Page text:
The western world first noticed reggae in 1974, via Eric Clapton's cover of I Shot The Sheriff, with audiences soon finding the original, by Bob Marley and The Wailers. This new sound had been brewing in Jamaica since the early 1960s, when The Wailers had their first hit - Simmer Down - a lively appeal for calm in their home town, Kingston.
The Wailers were Bob Marley, Peter Tosh and Neville Livingston. Reggae pioneers, proud Rasta men, they won fans and inspired musicians all over the world. Neville became known as Bunny Wailer - he and Tosh left the band just before Bob Marley broke through in England and became a global star.
Bob Marley died in 1981, Peter Tosh in 1987. And now, Bunny Wailer has gone. He was 73. Bunny helped establish his country’s most influential band, The Wailers, who are to reggae what the Beatles are to rock and pop.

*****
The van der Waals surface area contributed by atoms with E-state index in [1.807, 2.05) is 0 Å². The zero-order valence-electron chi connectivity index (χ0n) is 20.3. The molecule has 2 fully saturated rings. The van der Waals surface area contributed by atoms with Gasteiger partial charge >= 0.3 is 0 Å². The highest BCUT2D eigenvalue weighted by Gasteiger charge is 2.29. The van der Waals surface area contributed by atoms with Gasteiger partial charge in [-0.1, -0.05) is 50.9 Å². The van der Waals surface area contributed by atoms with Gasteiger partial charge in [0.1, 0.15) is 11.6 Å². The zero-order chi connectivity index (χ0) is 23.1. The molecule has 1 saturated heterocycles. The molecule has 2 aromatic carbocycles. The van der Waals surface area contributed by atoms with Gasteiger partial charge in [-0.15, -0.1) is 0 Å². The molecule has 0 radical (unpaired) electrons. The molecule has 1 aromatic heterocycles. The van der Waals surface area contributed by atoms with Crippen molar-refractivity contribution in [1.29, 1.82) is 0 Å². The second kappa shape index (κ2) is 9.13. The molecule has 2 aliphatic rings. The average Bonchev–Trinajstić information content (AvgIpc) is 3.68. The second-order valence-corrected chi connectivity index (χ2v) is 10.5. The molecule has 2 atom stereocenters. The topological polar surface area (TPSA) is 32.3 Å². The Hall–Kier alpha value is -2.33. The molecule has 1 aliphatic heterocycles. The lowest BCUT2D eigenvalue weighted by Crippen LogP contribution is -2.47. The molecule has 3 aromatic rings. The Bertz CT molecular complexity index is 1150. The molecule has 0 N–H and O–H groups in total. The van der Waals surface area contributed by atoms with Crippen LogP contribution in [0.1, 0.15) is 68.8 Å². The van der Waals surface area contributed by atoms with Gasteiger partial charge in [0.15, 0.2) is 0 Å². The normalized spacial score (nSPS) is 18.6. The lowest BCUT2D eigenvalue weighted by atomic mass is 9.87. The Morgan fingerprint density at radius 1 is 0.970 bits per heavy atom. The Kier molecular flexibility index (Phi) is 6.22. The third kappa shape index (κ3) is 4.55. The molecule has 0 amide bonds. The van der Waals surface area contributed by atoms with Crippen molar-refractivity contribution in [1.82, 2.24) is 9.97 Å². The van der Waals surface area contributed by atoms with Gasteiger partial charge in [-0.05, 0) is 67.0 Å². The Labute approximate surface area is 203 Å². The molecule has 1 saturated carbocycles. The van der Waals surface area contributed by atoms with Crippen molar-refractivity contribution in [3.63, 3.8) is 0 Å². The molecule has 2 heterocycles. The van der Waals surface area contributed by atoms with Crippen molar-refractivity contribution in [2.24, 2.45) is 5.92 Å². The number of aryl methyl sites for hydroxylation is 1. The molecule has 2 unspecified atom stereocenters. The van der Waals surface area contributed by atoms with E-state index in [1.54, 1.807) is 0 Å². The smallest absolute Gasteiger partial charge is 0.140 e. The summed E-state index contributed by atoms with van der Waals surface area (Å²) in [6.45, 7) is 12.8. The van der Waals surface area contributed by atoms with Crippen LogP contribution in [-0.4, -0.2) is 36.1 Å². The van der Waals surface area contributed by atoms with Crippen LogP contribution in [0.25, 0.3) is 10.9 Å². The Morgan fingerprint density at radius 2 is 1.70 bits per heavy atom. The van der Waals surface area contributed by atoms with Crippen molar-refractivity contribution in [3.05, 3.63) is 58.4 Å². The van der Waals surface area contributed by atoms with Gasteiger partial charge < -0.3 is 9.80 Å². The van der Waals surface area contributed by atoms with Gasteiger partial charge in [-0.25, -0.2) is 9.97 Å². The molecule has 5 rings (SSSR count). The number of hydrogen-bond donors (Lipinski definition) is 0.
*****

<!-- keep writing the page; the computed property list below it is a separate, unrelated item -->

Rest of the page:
Bunny spoke in a resonant deep voice, but he sang the sweet high harmonies you hear on early Wailers records. His solo work went deep into the beliefs that had shaped The Wailers music – and he won the best reggae album Grammy award three times. The world is a better place for the life and music of Bunny Wailer.
Listen to my ABC Radio tribute to Bunny Wailer
Richard is a writer, podcaster, radio and TV broadcaster, an editor, and a lover of music. He tells the stories of how great songs are made, and of the people who make them.